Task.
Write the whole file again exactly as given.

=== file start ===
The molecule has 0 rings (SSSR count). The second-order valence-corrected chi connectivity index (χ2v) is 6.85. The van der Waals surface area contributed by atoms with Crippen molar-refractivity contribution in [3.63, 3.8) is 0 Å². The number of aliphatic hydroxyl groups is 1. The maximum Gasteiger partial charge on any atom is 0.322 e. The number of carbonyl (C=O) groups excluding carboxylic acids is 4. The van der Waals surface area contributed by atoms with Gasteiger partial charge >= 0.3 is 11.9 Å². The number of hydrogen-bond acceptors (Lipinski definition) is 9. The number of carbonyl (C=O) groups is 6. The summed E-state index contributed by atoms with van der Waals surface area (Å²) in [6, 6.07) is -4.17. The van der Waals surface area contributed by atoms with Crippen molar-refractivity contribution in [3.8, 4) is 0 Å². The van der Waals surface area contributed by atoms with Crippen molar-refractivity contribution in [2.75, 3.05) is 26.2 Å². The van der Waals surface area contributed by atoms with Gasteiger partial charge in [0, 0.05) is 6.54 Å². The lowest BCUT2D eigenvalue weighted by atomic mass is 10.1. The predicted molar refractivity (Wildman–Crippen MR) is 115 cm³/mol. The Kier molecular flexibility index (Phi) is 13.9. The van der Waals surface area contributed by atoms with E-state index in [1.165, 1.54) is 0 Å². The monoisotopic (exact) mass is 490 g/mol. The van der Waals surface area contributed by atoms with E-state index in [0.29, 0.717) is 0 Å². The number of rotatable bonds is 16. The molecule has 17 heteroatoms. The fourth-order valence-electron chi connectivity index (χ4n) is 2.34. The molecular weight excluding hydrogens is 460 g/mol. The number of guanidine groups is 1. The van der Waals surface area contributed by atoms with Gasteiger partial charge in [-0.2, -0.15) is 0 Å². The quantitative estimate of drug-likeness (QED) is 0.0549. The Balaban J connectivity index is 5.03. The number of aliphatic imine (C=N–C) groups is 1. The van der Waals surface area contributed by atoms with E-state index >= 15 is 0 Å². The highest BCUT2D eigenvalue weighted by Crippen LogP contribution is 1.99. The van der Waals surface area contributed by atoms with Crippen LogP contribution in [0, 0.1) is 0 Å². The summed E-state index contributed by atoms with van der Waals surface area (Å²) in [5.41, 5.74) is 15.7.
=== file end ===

The molecule has 0 rings (SSSR count). The second-order valence-corrected chi connectivity index (χ2v) is 6.85. The van der Waals surface area contributed by atoms with Crippen molar-refractivity contribution in [3.63, 3.8) is 0 Å². The number of aliphatic hydroxyl groups is 1. The maximum Gasteiger partial charge on any atom is 0.322 e. The number of carbonyl (C=O) groups excluding carboxylic acids is 4. The van der Waals surface area contributed by atoms with Gasteiger partial charge >= 0.3 is 11.9 Å². The number of hydrogen-bond acceptors (Lipinski definition) is 9. The number of carbonyl (C=O) groups is 6. The summed E-state index contributed by atoms with van der Waals surface area (Å²) in [6, 6.07) is -4.17. The van der Waals surface area contributed by atoms with Crippen molar-refractivity contribution in [3.8, 4) is 0 Å². The van der Waals surface area contributed by atoms with Crippen molar-refractivity contribution in [2.75, 3.05) is 26.2 Å². The van der Waals surface area contributed by atoms with Gasteiger partial charge in [0, 0.05) is 6.54 Å². The lowest BCUT2D eigenvalue weighted by atomic mass is 10.1. The predicted molar refractivity (Wildman–Crippen MR) is 115 cm³/mol. The Kier molecular flexibility index (Phi) is 13.9. The van der Waals surface area contributed by atoms with E-state index in [1.165, 1.54) is 0 Å². The monoisotopic (exact) mass is 490 g/mol. The van der Waals surface area contributed by atoms with E-state index in [0.29, 0.717) is 0 Å². The number of rotatable bonds is 16. The molecule has 17 heteroatoms. The fourth-order valence-electron chi connectivity index (χ4n) is 2.34. The molecular weight excluding hydrogens is 460 g/mol. The number of guanidine groups is 1. The van der Waals surface area contributed by atoms with Gasteiger partial charge in [-0.2, -0.15) is 0 Å². The quantitative estimate of drug-likeness (QED) is 0.0549. The Balaban J connectivity index is 5.03. The number of aliphatic imine (C=N–C) groups is 1. The van der Waals surface area contributed by atoms with E-state index >= 15 is 0 Å². The highest BCUT2D eigenvalue weighted by Crippen LogP contribution is 1.99. The van der Waals surface area contributed by atoms with Crippen LogP contribution in [0, 0.1) is 0 Å². The summed E-state index contributed by atoms with van der Waals surface area (Å²) in [5.41, 5.74) is 15.7.